Securing Income with Annuities

Submitted by Sterling Raskie on Wednesday, March 4, 2015 - 12:00pm
Printer-friendly versionPrinter-friendly version

The ultimate goal of retirement planning is to have a sufficient income for as long as you live. One possible strategy to help you with that goal is to invest a part of your 401(k) in a longevity annuity.

Here, you pay a premium to an insurance company in exchange for a lifetime income that begins at a certain age. In July 2014, the Internal Revenue Service issued final regulations that include qualified longevity annuity contract (QLAC) in employer-sponsored plans as well as individual retirement accounts.

To purchase a QLAC from an IRA, you can use up to 25% of all IRA account balances to pay for the premium. In an employer-sponsored plan, such as 401(k)s, 403(b)s and 457(b)s, the amount cannot exceed 25% of the account balance per plan. The dollar limit of funding QLACs is $125,000 across all of your accounts (excluding Roth IRA and Roth conversions, which do not allow QLACs.)

Under the required minimum distribution (RMD) rules, you must begin withdrawing a certain percentage from a traditional 401(k) or IRA at 70½. The new regulations remove the money invested in QLACs from the RMD calculations. In other words, if you have an IRA of $625,000, and you use $125,000 to fund a QLAC, you calculate the RMD for the account based on the remaining $500,000 balance, not $625,000. You must start collecting the annuity after 85.

The longevity annuity can have a “return of premium” feature both before and after the annuitant’s start date. If you die before receiving payouts, your beneficiary will receive a death benefit equal to the premium. If you die after you start collecting annuities, the contract returns an amount that is the difference between premiums paid and benefits received.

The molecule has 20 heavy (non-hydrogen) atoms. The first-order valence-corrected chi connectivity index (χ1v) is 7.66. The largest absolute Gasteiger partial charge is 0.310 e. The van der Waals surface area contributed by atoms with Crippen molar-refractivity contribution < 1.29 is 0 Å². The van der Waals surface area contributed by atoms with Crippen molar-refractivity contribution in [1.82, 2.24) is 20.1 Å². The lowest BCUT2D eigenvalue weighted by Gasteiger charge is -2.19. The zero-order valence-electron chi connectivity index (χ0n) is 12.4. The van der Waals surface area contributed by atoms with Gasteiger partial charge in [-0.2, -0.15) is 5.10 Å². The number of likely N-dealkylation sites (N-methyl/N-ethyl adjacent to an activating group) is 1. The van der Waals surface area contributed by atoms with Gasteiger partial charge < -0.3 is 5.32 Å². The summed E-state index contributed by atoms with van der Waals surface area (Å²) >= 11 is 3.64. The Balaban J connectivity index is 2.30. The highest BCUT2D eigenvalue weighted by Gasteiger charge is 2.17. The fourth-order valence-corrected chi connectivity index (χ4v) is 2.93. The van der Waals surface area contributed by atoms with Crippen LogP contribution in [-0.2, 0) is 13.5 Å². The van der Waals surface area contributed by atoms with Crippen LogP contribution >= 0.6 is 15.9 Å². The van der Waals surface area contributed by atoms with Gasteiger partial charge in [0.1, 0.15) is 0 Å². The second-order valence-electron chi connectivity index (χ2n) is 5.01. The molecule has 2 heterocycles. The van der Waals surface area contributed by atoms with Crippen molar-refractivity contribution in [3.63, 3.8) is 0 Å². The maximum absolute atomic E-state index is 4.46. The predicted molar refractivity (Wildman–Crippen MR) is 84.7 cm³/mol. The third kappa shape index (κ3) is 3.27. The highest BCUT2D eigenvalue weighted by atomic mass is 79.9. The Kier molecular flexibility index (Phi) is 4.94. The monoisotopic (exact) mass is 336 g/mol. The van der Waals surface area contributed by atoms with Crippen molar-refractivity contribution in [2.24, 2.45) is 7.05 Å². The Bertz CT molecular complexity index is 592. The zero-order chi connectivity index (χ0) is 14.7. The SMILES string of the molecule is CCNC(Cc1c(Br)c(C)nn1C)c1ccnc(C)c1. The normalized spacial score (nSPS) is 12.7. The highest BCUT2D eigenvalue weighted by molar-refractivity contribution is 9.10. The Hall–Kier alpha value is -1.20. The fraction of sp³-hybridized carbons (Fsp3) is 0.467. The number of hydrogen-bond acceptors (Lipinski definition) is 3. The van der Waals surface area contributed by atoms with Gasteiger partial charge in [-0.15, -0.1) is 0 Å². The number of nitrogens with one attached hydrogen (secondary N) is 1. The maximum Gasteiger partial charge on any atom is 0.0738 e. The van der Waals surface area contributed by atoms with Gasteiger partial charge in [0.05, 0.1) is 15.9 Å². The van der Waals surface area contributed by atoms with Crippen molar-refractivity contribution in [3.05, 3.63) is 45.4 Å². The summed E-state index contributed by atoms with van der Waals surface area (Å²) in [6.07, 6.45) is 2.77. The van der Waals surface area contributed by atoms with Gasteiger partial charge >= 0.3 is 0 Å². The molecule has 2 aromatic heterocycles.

The IRS only allows you to fund fixed rate annuity contracts with your accounts. Variable or equity-indexed annuity contracts, which tie returns to a market index, are not qualified. The IRS’ reasoning behind this is that QLACs should provide a fixed and predictable income stream. Plus, a relatively limited set of options makes it easier for investors to compare plans between providers. QLACs also cannot have a commutation or surrender value benefit, meaning you cannot change your policy or cancel it to collect a lump sum at once.

As defined benefit pensions become increasingly rare, QLACs may offer retirees some guarantees that they would not otherwise get in the retirement plans. You can get more information on QLACs here to find out whether a QLAC is right for you.

Follow AdviceIQ on Twitter at @adviceiq.

Sterling Raskie, MSFS, MBA, CFP, is an independent, fee-only financial planner at Blankenship Financial Planning in New Berlin, Ill. He is an adjunct professor teaching courses in math, finance, insurance and investments. His blog is Getting Your Financial Ducks in a Row, where he writes regularly about investments, retirement savings and financial planning.

AdviceIQ delivers quality personal finance articles by both financial advisors and AdviceIQ editors. It ranks advisors in your area by specialty, including small businesses, doctors and clients of modest means, for example. Those with the biggest number of clients in a given specialty rank the highest. AdviceIQ also vets ranked advisors so only those with pristine regulatory histories can participate. AdviceIQ was launched Jan. 9, 2012, by veteran Wall Street executives, editors and technologists. Right now, investors may see many advisor rankings, although in some areas only a few are ranked. Check back often as thousands of advisors are undergoing AdviceIQ screening. New advisors appear in rankings daily.

 

 

Previous: How Food and Oil Boost Jobs
Next: